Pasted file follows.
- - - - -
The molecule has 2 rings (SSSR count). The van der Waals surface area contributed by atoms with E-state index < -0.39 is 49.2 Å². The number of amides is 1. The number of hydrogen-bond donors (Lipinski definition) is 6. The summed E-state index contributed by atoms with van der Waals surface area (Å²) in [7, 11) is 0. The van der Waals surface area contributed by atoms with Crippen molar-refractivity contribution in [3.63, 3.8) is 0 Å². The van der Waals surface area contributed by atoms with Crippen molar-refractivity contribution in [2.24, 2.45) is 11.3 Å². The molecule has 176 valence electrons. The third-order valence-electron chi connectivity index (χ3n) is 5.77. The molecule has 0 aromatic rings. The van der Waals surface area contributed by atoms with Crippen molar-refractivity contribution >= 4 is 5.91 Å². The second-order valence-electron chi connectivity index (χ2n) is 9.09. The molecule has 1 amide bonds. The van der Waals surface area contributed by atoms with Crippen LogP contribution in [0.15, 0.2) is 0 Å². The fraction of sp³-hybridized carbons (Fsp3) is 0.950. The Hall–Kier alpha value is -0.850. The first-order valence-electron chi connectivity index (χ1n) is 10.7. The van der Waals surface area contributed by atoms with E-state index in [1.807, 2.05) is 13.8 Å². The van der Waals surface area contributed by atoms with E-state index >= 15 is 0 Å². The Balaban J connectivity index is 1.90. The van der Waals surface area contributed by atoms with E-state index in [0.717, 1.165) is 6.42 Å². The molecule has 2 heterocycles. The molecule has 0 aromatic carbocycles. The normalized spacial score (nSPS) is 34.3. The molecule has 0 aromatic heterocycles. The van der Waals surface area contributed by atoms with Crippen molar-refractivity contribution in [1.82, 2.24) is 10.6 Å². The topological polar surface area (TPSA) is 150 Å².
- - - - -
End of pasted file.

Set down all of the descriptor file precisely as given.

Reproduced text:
The molecule has 2 rings (SSSR count). The van der Waals surface area contributed by atoms with E-state index < -0.39 is 49.2 Å². The number of amides is 1. The number of hydrogen-bond donors (Lipinski definition) is 6. The summed E-state index contributed by atoms with van der Waals surface area (Å²) in [7, 11) is 0. The van der Waals surface area contributed by atoms with Crippen molar-refractivity contribution in [3.63, 3.8) is 0 Å². The van der Waals surface area contributed by atoms with Crippen molar-refractivity contribution in [2.24, 2.45) is 11.3 Å². The molecule has 176 valence electrons. The third-order valence-electron chi connectivity index (χ3n) is 5.77. The molecule has 0 aromatic rings. The van der Waals surface area contributed by atoms with Crippen molar-refractivity contribution >= 4 is 5.91 Å². The second-order valence-electron chi connectivity index (χ2n) is 9.09. The molecule has 1 amide bonds. The van der Waals surface area contributed by atoms with Crippen LogP contribution in [0.15, 0.2) is 0 Å². The fraction of sp³-hybridized carbons (Fsp3) is 0.950. The Hall–Kier alpha value is -0.850. The first-order valence-electron chi connectivity index (χ1n) is 10.7. The van der Waals surface area contributed by atoms with E-state index in [1.807, 2.05) is 13.8 Å². The van der Waals surface area contributed by atoms with E-state index >= 15 is 0 Å². The Balaban J connectivity index is 1.90. The van der Waals surface area contributed by atoms with E-state index in [0.717, 1.165) is 6.42 Å². The molecule has 2 heterocycles. The molecule has 0 aromatic carbocycles. The normalized spacial score (nSPS) is 34.3. The molecule has 0 aromatic heterocycles. The van der Waals surface area contributed by atoms with Crippen molar-refractivity contribution in [1.82, 2.24) is 10.6 Å². The topological polar surface area (TPSA) is 150 Å².